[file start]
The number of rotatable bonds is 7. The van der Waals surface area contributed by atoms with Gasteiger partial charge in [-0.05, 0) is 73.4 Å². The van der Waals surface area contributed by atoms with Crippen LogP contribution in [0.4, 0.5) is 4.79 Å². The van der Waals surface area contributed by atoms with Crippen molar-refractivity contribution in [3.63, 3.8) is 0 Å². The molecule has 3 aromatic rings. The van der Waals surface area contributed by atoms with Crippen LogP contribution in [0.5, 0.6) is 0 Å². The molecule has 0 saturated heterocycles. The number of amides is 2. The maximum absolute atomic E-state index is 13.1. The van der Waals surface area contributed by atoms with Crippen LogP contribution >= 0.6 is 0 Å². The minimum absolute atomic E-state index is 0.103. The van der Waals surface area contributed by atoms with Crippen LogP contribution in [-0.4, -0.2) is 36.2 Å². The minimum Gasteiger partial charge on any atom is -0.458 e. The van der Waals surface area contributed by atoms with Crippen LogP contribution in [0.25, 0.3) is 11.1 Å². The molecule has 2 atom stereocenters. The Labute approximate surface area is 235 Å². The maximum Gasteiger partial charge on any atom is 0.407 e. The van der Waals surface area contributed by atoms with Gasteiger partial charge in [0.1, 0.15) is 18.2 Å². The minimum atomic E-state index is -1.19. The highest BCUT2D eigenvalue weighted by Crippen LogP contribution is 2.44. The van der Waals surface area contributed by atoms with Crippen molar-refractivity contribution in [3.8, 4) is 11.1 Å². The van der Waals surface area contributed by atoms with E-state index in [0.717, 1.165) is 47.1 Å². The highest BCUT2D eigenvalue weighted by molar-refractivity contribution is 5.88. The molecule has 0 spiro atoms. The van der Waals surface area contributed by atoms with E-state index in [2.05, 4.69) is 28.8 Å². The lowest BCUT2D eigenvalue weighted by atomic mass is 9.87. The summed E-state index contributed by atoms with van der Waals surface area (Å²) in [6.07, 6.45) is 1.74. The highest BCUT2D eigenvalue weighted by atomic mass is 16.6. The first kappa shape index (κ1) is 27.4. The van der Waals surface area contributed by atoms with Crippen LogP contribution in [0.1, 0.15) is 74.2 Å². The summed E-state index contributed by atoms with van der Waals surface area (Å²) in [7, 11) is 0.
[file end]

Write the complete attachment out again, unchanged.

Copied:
The number of rotatable bonds is 7. The van der Waals surface area contributed by atoms with Gasteiger partial charge in [-0.05, 0) is 73.4 Å². The van der Waals surface area contributed by atoms with Crippen LogP contribution in [0.4, 0.5) is 4.79 Å². The van der Waals surface area contributed by atoms with Crippen molar-refractivity contribution in [3.63, 3.8) is 0 Å². The molecule has 3 aromatic rings. The van der Waals surface area contributed by atoms with Crippen LogP contribution in [0.5, 0.6) is 0 Å². The molecule has 0 saturated heterocycles. The number of amides is 2. The maximum absolute atomic E-state index is 13.1. The van der Waals surface area contributed by atoms with Crippen LogP contribution >= 0.6 is 0 Å². The minimum absolute atomic E-state index is 0.103. The van der Waals surface area contributed by atoms with Crippen LogP contribution in [-0.4, -0.2) is 36.2 Å². The minimum Gasteiger partial charge on any atom is -0.458 e. The van der Waals surface area contributed by atoms with Crippen LogP contribution in [0.25, 0.3) is 11.1 Å². The molecule has 2 atom stereocenters. The Labute approximate surface area is 235 Å². The maximum Gasteiger partial charge on any atom is 0.407 e. The van der Waals surface area contributed by atoms with Gasteiger partial charge in [0.1, 0.15) is 18.2 Å². The minimum atomic E-state index is -1.19. The highest BCUT2D eigenvalue weighted by Crippen LogP contribution is 2.44. The van der Waals surface area contributed by atoms with Crippen molar-refractivity contribution in [3.8, 4) is 11.1 Å². The van der Waals surface area contributed by atoms with E-state index in [0.717, 1.165) is 47.1 Å². The highest BCUT2D eigenvalue weighted by molar-refractivity contribution is 5.88. The molecule has 0 spiro atoms. The van der Waals surface area contributed by atoms with E-state index in [2.05, 4.69) is 28.8 Å². The lowest BCUT2D eigenvalue weighted by atomic mass is 9.87. The summed E-state index contributed by atoms with van der Waals surface area (Å²) in [6.07, 6.45) is 1.74. The highest BCUT2D eigenvalue weighted by atomic mass is 16.6. The first kappa shape index (κ1) is 27.4. The van der Waals surface area contributed by atoms with Crippen LogP contribution in [0.1, 0.15) is 74.2 Å². The summed E-state index contributed by atoms with van der Waals surface area (Å²) in [7, 11) is 0.